Classic Routines | Pandora’s Paradox

This Post is dedicated to Tommy Wonder

The Card in Ring Box is a classic of magic, not just card magic.

In fact, the effect is bigger than the props used.

This is an important distinction because with such a big effect at stake, it presupposes this can work for a large audience, which it can.

Let’s enjoy a video presentation before continuing with this reflection on a wonderful piece of magic.

I apologies for the video quality, it’s an old footage, I will update this very soon.

For now, let’s use this to anchor our conversation.

A stunning moment in my life.

This photograph, taken by my friend Chris Wood, was taken around 1984/5.

It was at The Ron Mcmillan International Magic Convention.

This was my first exposure to Tommy Wonder and ranks as one of the greatest moments of my magical life.

Tommy gave me a wonderful thrill of magic. I can close my eyes and remember every detail of his performance. As you can see, he brought me up to the table and presented his famous Cups and Balls with me sat right next to him.

I did not see a thing, it was pure unadulterated MAGIC,

Tommy impressed me beyond measure.

As part his performance set, he presented his Ambitious Card and climaxed with The Card in Ring Box.

Here is video of Tommy presenting this routine, it is exactly as I saw it all those years ago.

This video performance is a critical part of this conversation, because this was my very first exposure to The Card in Ring Box.

The Card in Ring Box was created by Bruno Hennig and popularised by Fred Kaps.

As a teenager, I had no knowledge of routine construction or design so copied what I read or saw – this is normal behaviour.

When Tommy taught The Card in Ring Box at his lectures, I started using it and it worked perfectly. I used the routine in my Ambitious Card and also at the end of my Card to Pocket routine, it never once failed to generate high levels of astonishment from my audience.

In the last 20 years, I have been doing a lot of thinking and studying on the subject of routine construction. I must thank Darwin Ortiz because his book Designing Miracles played a big part in my studies along with Strong Magic.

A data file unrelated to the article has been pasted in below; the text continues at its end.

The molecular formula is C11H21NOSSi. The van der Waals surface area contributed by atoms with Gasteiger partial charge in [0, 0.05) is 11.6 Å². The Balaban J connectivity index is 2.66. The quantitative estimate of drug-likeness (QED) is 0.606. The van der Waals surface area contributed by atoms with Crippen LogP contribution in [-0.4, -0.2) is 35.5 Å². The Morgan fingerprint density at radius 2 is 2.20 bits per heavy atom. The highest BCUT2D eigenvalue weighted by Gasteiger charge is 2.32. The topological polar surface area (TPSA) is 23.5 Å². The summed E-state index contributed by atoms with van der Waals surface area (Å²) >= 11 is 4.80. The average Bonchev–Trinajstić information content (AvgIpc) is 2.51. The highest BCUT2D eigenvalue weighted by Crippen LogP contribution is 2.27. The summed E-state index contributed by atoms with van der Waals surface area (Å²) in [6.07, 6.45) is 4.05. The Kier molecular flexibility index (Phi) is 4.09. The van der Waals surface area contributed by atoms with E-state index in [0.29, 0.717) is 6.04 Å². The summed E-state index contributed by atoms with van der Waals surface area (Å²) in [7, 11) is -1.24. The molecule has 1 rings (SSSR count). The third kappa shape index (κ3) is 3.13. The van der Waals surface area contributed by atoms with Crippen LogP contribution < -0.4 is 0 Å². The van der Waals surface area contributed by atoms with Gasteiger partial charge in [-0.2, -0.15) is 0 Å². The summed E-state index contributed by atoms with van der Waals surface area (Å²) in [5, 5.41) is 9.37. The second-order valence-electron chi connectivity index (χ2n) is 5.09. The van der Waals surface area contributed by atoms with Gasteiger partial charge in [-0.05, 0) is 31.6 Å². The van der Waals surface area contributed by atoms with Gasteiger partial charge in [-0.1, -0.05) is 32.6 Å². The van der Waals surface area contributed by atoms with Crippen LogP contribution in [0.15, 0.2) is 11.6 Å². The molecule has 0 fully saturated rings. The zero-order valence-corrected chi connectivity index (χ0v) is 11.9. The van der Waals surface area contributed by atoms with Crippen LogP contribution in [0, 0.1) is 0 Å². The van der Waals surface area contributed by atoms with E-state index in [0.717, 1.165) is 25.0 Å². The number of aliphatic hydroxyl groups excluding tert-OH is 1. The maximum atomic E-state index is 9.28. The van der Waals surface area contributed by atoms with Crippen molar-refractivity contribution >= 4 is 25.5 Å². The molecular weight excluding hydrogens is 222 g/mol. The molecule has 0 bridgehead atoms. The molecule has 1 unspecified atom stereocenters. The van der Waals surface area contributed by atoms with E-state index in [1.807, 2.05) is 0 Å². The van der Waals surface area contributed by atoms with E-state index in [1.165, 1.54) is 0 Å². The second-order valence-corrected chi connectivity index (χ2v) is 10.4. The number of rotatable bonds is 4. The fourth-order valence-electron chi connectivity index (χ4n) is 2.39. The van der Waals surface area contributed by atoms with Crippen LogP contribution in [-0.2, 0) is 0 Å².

I began to question;

What do laypeople actually remember after a seeing a great magical effect?

The Card in Ring Box provided the answer with stunning clarity.

A layperson who had seen me perform previously said, “do the trick with the little box”.

Right there, in that sentence is the answer to my question.

A very simple and direct evaluation based on memory and emotional content.

The emotion of astonishment at having experienced an amazing piece of magic. This lay person had described a magical effect with stunning clarity based on his experience. This told me that my magic was now taking a different journey towards effects that were clear, direct, uncluttered and easy to describe and remember.

I stopped using The Card in Ring Box at the end of my Ambitious Card and Card to Pocket routines – those routines are strong enough without any further kickers or embellishments.

This left me with an interesting question:

How was I going to use The Card in Ring Box now?

I was stuck.

In fact, I did not perform The Card in Box for quiet a long while.

I knew I would not perform it again until I could come up with a routine that framed the whole experience around The Box and put a spotlight on it.

I wanted my new presentation to stand on its own merit.

In Card College Volume 5, Roberto Giobbi describes his routine for The Card in Box, “The Joker Fold Up”. This is a wonderful routine, I had found the answer to my question.

My handling and presentation is radically different.

In fact, if you watch the video closely, you will see that in my handling, the spectator names a card and there is very minimal handling of the deck, compared to Giobbi’s routine. There is a psychological impression of the deck being superfluous to the routine. Even though it is on view, it doesn’t feature in the body of the routine.

Read that paragraph again

The transformation of the Joker into the names card is truly stunning; when the routine comes full circle with the signed Joker appearing in the Ring Box, it is complete.

This is one of the most perfectly constructed routines in my repertoire. It leaves no room for explanation.

My handling and approach took advantage of a few techniques I already and at my disposal. When I read the routine by Giobbi, I immediately saw my handling in my mind and I knew it would work, I felt the power of it. Synergy was already at work within me and my approach to magic was taking shape. I was not thinking Synergy at this time, it took time to evolve and became a natural expression of my knowledge and experience.

I have been performing this routine again and I can say it stronger than ever.

I grateful to Tommy Wonder.

He inspired me to believe in the beauty of magic and my own potential.

He inspired me to never settle for anything less the purest effect and impact possible.

The legacy of his life is his Books of Wonder

The last time we saw each other. 2005

Thanks for reading


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